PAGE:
Statler College of Engineering and Mining Resources
Chemical and Biomedical Engineering
Developing drugs increasingly relies on mechanistic modeling and simulation. Models that capture causal relations among genetic drivers of oncogenesis, functional plasticity, and host immunity complement wet experiments. Unfortunately, formulating such mechanistic cell-level models currently relies on hand curation, which can bias how data is interpreted or the priority of drug targets. In modeling molecular-level networks, rules and algorithms are employed to limit a priori biases in formulating mechanistic models. Here we combine digital cytometry with Bayesian network inference to generate causal models of cell-level networks linking an increase in gene expression associated with oncogenesis with alterations in stromal and immune cell subsets from bulk transcriptomic datasets. We predict how increased Cell Communication Network factor 4, a secreted matricellular protein, alters the tumor microenvironment using data from patients diagnosed with breast cancer and melanoma. Predictions are then tested using two immunocompetent mouse models for melanoma, which provide consistent experimental results.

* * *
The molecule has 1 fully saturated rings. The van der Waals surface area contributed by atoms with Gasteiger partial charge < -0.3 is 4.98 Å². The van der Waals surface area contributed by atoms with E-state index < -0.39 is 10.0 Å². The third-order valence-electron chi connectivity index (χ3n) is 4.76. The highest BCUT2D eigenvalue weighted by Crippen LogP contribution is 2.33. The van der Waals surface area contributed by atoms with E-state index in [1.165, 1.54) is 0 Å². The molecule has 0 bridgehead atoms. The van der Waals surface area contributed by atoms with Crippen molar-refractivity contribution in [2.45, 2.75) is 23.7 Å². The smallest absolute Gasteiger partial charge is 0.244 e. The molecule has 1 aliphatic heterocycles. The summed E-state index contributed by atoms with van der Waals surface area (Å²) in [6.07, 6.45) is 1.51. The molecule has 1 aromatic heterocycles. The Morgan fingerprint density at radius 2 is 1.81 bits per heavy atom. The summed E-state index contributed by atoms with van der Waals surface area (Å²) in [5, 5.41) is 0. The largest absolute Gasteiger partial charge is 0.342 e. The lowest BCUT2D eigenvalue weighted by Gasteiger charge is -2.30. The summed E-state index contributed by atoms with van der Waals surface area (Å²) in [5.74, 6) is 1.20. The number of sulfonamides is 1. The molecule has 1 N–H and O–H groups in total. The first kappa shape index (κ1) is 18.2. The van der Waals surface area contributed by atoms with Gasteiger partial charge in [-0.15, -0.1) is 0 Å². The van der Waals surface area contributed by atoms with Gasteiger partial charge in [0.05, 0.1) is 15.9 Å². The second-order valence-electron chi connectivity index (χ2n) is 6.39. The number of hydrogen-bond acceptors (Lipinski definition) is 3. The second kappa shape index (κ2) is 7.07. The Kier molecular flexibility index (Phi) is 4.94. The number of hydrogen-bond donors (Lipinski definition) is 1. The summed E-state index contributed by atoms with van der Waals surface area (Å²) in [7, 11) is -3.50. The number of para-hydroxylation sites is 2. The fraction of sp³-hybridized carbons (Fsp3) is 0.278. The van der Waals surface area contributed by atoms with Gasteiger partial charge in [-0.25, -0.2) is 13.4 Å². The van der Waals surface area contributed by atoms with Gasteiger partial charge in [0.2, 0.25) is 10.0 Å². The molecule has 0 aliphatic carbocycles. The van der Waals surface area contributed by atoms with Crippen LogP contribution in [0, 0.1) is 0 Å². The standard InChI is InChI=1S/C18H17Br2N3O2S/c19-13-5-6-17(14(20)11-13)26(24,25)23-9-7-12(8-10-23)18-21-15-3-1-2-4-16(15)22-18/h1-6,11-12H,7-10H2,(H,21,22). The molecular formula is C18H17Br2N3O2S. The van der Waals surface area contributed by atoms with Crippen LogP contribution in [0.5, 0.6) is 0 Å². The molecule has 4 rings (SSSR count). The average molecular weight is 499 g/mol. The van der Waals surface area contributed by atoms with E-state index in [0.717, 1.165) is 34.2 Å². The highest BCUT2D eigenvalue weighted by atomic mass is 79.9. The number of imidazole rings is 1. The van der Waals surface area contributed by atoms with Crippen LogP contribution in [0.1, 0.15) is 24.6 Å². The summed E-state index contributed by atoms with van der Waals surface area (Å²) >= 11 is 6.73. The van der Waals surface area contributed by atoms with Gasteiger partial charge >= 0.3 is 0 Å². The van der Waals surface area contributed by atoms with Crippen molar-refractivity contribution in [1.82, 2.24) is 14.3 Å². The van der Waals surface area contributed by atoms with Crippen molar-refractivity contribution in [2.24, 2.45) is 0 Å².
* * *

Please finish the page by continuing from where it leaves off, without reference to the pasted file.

Digital Commons Citation
Klinke, David II; Fernandez, Audry; Deng, Wentao; Razazan, Atefeh; Latifizadeh, Habibolla; and Pirkey, Anika C., "Data-driven learning how oncogenic gene expression locally alters heterocellular networks" (2022). Faculty & Staff Scholarship. 3098.
Klinke, D.J., Fernandez, A., Deng, W. et al. Data-driven learning how oncogenic gene expression locally alters heterocellular networks. Nat Commun 13, 1986 (2022). https://doi.org/10.1038/s41467-022-29636-3